RNC: Pence says high court at stake in election


Cleveland — Mike Pence framed the November presidential race as crucial to defining the makeup of the Supreme Court for the next 40 years.

The GOP vice presidential nominee said voters must ensure that it’s Donald Trump picking the next high court justices.

The Indiana governor says Democrat Hillary Clinton would choose justices who would take unconstitutional actions.

He says it’s crucial to elect Trump to protect the Second Amendment, “the sanctity of life” and other liberties.

Trump gave his running mate an air kiss at the conclusion of his speech. Trump came onstage as Pence finished speaking. Pence’s teleprompter displayed the stage direction “embrace” just after his final words.

After the momentary affection, Trump and Pence shook hands and stood together briefly onstage before Trump exited.

Pence took a moment onstage with his family to smile at the audience before exiting.

The Republican vice presidential nominee called Clinton the “secretary of the status quo.”

Mike Pence once swore off negative campaigning. But the Indiana governor went after Clinton in his GOP convention speech Wednesday night.

Pence says Democrats are going with a stale agenda and the most predictable candidate.

Pence played on one of Trump’s most well-known catchphrase. He says that under Trump, change in the country will be “huge.”

Donald Trump — his own man, an independent spirit, someone who “just doesn’t quit.”

Pence says Trump has gone about as far as one can go in business, but has never turned his back on American workers.

The Indiana governor also says Trump won’t ever turn his back on American service members, either.

Mike Pence says Republicans have nominated a presidential candidate who never quits or backs down.

Republican Vice Presidential Nominee Gov. Mike Pence of Indiana steps to the podium to speak during the third day of the Republican National Convention in Cleveland, Wednesday, July 20, 2016.

Pence says Republicans will retake the presidency in November because they’re being honest with Americans about the stakes in the election — and the choice facing voters.

Pence, who says Clinton will never serve as president, accepted the Republican nomination to be vice president.

Pence says he never thought he’d be standing on the stage at his party’s national convention. He joked that running mate Trump is charismatic and must have been looking for balance in choosing him.

Pence used the speech to tell his life story. He paid tribute to his mother in the audience and says his dad would be surprised at the nomination if he were still alive.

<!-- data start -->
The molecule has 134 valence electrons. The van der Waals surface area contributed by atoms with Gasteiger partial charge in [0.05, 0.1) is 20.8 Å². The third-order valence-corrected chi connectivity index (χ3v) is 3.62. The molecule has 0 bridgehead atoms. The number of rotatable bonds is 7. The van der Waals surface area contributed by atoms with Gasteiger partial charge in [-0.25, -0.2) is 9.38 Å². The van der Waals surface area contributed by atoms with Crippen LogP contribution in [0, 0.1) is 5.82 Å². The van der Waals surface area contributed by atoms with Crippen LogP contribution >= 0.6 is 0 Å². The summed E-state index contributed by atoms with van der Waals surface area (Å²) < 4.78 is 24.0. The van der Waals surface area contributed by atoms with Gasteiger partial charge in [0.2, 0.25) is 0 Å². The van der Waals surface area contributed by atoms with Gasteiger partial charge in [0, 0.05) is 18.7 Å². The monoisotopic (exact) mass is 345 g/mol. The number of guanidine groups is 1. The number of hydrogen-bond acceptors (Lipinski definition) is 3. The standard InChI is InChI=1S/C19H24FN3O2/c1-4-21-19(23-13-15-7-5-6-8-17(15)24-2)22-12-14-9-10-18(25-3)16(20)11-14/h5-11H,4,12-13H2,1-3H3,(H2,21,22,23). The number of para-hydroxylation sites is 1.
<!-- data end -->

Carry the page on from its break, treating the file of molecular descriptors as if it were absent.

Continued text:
Eric Trump makes case for dad’s election

Eric Trump says his father is the one candidate for president “who does not need this job.”

Dad Donald Trump sat in the family box at the Quicken Loans Arena in Cleveland to hear his son make the case for Trump’s election to the White House.

Eric Trump says the country should put his father in the White House because America needs someone who “understands the art of the deal” and appreciates the value of a dollar.

Former House Speaker Newt Gingrich speaks during the third day of the Republican National Convention in Cleveland, Wednesday, July 20, 2016.

Gingrich says Cruz actually endorsing Trump

Newt Gingrich defended Ted Cruz’s decision not to endorse Republican presidential nominee Donald Trump.

Cruz — a bitter Trump rival from the primaries — used his speech earlier Wednesday night at the party’s convention to suggest that people vote their “conscience for anyone who will uphold the Constitution.”

Gingrich — a former House speaker who’s a Trump supporter — says Cruz’s advice actually amounts to an endorsement.

Gingrich says there’s only one candidate on the ballot in November who’ll uphold the Constitution — and that’s Trump, he says.

The convention hall booed Cruz after he finished his prime-time address — when he didn’t explicitly endorse Trump.

Cruz's refusal to endorse Trump reportedly came as no surprise to the Trump campaign. Cruz informed Trump of his plans during a telephone conversation they had two days ago, according to Cruz strategist Jason Johnson.

Gingrich warns of danger of Clinton

Newt Gingrich says people should be terrified at the prospect of Clinton as president. The former House speaker says Clinton won’t tell the American people the truth about the danger posed by Islamic extremists.

Gingrich told the Republican National Convention that the price Americans would pay for electing Clinton would be what he calls the “loss of America as we know it.”

Gingrich — a Donald Trump ally — says Islamic extremists are stronger than the Obama administration admits.

He says that instead of losing nearly 3,000 people in a Sept. 11-style attack, Americans could wake up to an attack that leaves 300,000 dead. Gingrich warns that terrorists with weapons of mass destruction could capture a U.S. city.

Trump makes good on promise to forgive big loans

Donald Trump has made good on his promise to forgive more than $47 million in loans he made to his campaign during the primary season.

New federal campaign finance reports show the GOP presidential nominee no longer is carrying a balance on his loans.